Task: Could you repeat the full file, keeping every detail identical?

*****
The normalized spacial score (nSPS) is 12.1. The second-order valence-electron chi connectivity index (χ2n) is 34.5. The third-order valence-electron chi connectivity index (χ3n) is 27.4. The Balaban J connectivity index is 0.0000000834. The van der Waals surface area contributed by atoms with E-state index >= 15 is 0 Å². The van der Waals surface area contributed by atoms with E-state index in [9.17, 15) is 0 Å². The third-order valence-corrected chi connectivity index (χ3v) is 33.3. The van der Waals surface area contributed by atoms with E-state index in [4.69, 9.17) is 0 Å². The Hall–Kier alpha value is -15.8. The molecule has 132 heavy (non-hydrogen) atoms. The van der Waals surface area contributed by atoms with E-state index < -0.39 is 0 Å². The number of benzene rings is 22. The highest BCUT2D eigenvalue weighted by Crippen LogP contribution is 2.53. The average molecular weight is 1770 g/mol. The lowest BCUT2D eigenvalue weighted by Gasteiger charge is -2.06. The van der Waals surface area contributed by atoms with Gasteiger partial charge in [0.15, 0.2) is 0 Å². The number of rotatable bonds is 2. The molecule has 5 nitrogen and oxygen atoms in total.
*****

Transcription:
The normalized spacial score (nSPS) is 12.1. The second-order valence-electron chi connectivity index (χ2n) is 34.5. The third-order valence-electron chi connectivity index (χ3n) is 27.4. The Balaban J connectivity index is 0.0000000834. The van der Waals surface area contributed by atoms with E-state index >= 15 is 0 Å². The van der Waals surface area contributed by atoms with E-state index in [9.17, 15) is 0 Å². The third-order valence-corrected chi connectivity index (χ3v) is 33.3. The van der Waals surface area contributed by atoms with E-state index in [4.69, 9.17) is 0 Å². The Hall–Kier alpha value is -15.8. The molecule has 132 heavy (non-hydrogen) atoms. The van der Waals surface area contributed by atoms with E-state index < -0.39 is 0 Å². The number of benzene rings is 22. The highest BCUT2D eigenvalue weighted by Crippen LogP contribution is 2.53. The average molecular weight is 1770 g/mol. The lowest BCUT2D eigenvalue weighted by Gasteiger charge is -2.06. The van der Waals surface area contributed by atoms with Gasteiger partial charge in [0.15, 0.2) is 0 Å². The number of rotatable bonds is 2. The molecule has 5 nitrogen and oxygen atoms in total.